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Re: "args-out-of-range" error when using data from external process on W

From: Eli Zaretskii
Subject: Re: "args-out-of-range" error when using data from external process on Windows
Date: Thu, 18 Apr 2024 11:35:21 +0300

> From: Alexis <flexibeast@gmail.com>
> Cc: emacs-devel@gnu.org
> Date: Thu, 18 Apr 2024 17:07:25 +1000
>   https://github.com/flexibeast/ebuku/issues/32
> as there is already an extended discussion there about this issue, 
> which itself links to a previous issue and discussion:
>   https://github.com/flexibeast/ebuku/issues/31
> in which the user first reported an "Invalid string for collation" 
> issue. That issue was addressed, after some discussion, by setting 
> LC_ALL to the same value that the user had set LANG, 
> i.e. "zh_CN.UTF-8". That left us with issue 32, which is the one 
> i'm asking about here.

I don't think I understand the setting of LC_ALL part.  First, AFAIK
Windows programs generally ignore LC_* environment variables.  If you
read the Microsoft documentation of 'setlocale', here:


you will not see any reference to environment variables there.  The
Windows 'setlocale' supports only LC_* _categories_ in direct calls to
the function, and doesn't consider the corresponding environment
variables.  The Emacs source code doesn't reference LC_* environment
variables on MS-Windows, either.  So how did the user set LC_ALL, and
why did it have any effect whatsoever on the issue?

Second, the user sets a UTF-8 locale, which as I wrote up-thread is
not a good idea on MS-Windows.  It could well cause failures in
invoking external programs from Emacs, if the arguments to those
programs include non-ASCII characters.  In general, on MS-Windows
Emacs can only safely invoke programs with non-ASCII characters in the
command-line arguments if those characters can be encoded by the
system codepage, in this case codepage-936 AFAIU.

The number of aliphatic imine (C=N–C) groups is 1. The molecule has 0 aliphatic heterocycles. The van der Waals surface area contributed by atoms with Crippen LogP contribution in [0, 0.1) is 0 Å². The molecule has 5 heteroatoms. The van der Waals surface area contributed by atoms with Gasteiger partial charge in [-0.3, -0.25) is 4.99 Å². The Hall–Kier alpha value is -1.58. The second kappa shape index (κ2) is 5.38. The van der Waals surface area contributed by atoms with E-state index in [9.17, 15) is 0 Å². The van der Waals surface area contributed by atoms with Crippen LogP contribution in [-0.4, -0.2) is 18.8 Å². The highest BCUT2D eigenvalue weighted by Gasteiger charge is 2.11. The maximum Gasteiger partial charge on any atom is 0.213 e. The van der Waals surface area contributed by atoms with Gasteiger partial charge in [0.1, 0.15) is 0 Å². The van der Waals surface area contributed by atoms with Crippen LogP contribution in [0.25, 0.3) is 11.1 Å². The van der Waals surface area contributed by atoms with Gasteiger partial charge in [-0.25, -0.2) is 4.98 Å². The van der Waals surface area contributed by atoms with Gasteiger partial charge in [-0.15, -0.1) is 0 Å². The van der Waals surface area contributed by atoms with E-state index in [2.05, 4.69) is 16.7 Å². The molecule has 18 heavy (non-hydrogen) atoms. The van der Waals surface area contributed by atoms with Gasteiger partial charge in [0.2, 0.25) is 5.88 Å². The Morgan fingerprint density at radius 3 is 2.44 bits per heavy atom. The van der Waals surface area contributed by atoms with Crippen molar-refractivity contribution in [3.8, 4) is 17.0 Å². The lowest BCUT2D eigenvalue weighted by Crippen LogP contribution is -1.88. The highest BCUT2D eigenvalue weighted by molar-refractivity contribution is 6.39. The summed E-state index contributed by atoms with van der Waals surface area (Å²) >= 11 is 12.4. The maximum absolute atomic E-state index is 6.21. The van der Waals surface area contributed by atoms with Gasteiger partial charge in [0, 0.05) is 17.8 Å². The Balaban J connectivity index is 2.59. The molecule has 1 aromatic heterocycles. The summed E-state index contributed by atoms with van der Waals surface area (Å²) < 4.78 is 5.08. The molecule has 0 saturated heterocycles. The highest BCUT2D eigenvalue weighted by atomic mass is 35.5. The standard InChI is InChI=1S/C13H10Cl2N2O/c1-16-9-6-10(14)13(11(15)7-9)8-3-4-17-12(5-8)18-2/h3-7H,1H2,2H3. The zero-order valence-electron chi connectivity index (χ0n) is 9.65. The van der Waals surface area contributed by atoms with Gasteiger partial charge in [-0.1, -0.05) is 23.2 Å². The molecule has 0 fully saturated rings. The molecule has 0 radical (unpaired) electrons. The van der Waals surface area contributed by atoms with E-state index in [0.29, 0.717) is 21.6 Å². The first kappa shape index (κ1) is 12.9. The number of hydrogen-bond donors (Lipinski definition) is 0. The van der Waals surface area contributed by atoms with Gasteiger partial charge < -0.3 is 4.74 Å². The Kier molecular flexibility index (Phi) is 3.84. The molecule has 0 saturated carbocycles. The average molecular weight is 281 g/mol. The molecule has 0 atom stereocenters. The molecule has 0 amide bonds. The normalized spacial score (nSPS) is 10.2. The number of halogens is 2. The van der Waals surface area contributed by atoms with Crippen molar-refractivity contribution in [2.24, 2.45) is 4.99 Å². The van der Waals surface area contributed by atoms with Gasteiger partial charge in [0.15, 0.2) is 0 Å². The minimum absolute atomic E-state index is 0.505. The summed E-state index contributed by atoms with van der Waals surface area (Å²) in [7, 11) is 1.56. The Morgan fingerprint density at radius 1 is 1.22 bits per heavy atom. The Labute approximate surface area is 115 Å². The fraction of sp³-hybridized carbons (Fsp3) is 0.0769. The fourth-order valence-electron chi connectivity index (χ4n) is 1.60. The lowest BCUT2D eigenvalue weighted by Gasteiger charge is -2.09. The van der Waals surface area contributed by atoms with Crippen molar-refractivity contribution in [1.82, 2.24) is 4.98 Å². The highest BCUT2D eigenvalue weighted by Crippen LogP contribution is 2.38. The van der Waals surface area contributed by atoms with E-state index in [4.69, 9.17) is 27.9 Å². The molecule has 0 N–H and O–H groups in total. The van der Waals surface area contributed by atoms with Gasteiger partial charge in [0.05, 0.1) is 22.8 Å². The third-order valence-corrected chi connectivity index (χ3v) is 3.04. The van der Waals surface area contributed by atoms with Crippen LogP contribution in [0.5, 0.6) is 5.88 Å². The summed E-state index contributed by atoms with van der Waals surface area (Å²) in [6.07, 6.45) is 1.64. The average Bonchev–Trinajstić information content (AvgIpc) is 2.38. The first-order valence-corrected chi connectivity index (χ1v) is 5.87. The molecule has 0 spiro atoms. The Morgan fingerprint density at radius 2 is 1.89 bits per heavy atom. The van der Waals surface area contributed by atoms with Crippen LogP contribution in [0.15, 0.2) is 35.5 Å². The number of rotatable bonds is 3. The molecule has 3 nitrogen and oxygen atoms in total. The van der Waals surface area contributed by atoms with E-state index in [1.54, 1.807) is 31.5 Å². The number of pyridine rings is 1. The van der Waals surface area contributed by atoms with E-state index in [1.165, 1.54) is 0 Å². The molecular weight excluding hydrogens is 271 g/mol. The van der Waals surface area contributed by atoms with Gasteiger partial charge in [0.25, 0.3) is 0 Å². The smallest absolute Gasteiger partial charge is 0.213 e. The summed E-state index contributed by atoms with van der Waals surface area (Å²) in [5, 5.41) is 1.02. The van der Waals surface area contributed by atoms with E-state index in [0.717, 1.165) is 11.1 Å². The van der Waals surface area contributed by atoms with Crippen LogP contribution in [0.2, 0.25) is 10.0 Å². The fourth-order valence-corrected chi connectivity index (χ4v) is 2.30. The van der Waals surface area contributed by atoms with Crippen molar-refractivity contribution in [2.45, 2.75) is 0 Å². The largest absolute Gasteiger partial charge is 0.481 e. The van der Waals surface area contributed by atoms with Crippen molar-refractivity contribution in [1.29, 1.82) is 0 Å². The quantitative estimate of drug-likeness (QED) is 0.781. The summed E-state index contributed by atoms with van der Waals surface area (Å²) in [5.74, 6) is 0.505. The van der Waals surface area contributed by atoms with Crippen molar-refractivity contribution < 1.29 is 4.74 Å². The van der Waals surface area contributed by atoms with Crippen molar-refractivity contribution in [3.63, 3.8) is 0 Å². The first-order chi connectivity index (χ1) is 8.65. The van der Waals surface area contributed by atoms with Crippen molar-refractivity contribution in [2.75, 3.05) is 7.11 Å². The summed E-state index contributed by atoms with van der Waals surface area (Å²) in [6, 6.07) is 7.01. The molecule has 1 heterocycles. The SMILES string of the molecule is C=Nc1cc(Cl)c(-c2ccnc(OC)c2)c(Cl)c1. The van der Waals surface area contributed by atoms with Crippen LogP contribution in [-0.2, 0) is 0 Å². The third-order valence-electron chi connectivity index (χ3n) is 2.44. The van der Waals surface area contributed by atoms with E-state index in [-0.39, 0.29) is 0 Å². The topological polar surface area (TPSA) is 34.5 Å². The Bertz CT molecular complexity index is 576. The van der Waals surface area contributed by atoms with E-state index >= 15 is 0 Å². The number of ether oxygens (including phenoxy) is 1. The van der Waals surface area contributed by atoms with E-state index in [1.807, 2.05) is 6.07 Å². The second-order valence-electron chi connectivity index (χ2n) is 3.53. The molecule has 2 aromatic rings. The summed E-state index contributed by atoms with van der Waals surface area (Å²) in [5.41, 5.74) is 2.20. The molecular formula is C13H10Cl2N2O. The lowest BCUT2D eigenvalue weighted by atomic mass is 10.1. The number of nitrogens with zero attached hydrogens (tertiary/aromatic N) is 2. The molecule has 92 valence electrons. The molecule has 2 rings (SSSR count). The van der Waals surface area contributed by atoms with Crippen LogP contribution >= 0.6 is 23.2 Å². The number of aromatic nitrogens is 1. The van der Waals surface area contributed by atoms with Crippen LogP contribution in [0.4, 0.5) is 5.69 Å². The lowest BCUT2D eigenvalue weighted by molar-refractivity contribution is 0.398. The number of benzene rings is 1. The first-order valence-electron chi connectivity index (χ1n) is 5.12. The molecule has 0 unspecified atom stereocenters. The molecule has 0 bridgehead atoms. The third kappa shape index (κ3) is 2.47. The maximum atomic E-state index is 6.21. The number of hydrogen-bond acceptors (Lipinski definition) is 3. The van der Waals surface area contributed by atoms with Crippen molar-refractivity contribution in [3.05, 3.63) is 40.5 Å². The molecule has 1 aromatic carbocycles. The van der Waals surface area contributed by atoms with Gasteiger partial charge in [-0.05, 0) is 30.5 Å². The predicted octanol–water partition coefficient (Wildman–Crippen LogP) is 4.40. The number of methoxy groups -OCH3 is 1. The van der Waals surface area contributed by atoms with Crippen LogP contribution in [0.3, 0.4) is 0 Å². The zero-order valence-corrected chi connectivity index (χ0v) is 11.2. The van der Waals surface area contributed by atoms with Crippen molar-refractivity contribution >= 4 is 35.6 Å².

Regarding the "invalid string for collation: Invalid argument" error:
how does ebuku determine the LOCALE argument with which it calls
string-collate-lessp?  It is important to understand what was the
locale with which w32_compare_strings was called in that case.

Finally, the issues with Windows-style file names with drive letters
and with file names that begin with "~" lead me to believe that
perhaps the underlying program 'buku' is not a native Windows program,
but a Cygwin or MSYS program, in which case there could be
incompatibilities both regarding file names and regarding handling of
non-ASCII characters (Cygwin and MSYS use UTF-8 by default, whereas
the native Windows build of Emacs does not).

> `buku` provides a command-line interface to an SQLite-based 
> database of Web bookmarks, allowing one to save, delete and search 
> for bookmarks, with each bookmark able to have a comment and tags 
> associated with it.
> `Ebuku` is a package that provides an Emacs-based UI for buku. It 
> allows the user to add bookmarks, edit them, remove them, search 
> them etc. without actually leaving Emacs. It does so by running 
> `call-process` to call `buku` with the appropriate options, 
> receiving the resulting output in a buffer, then processing the 
> data in that buffer in order to present the user with the relevant 
> results.
> ebuku.el has a function:
> (defun ebuku--call-buku (args) 
>   "Internal function for calling `buku' with list ARGS."  (unless 
>   ebuku-buku-path 
>     (error "Couldn't find buku: check 'ebuku-buku-path'")) 
>   (apply #'call-process 
>          `(,ebuku-buku-path nil t nil 
>                             "--np" "--nc" "--db" 
>                             ,ebuku-database-path ,@args))) 
> which gets called in several places - e.g. 
> https://github.com/flexibeast/ebuku/blob/c854d128cba8576fe9693c19109b5deafb573e99/ebuku.el#L534
> - to put the contents inside a temp buffer, which is then 'parsed' 
> for the information to be presented to the user.

You need to take a good look at whether non-ASCII characters are
passed to 'buku' in this case, and how the output from 'buku' is
decoded.  Also, ebuku-buku-path and ebuku-database-path should both be
quoted with shell-quote-argument (but I don't think this is a problem
in this case).  Can ARGS include whitespace or characters special for
the Windows shell? if so, each argument should be quoted with
shell-quote-argument as well.

How output is decoded when it is put into the temporary buffer is also
of interest -- what is the value of buffer-file-coding-system in the
temporary buffer after reading output, in the OP's case?

> In a comment from a couple of days ago, and after having noted in 
> a comment on issue 31:
>   https://github.com/flexibeast/ebuku/issues/31#issuecomment-2053557703
> that they'd set LANG on their system to "zh_CN.UTF-8", the user 
> wrote 
> (https://github.com/flexibeast/ebuku/issues/32#issuecomment-2058289816):
> > I set the value with (set-language-environment "UTF-8").  I 
> > remember I set up this value bacause I don't want my files 
> > containing Chinese to be encoded by GBK encoding.

This is not a good idea, as I mentioned before.  Emacs on MS-Windows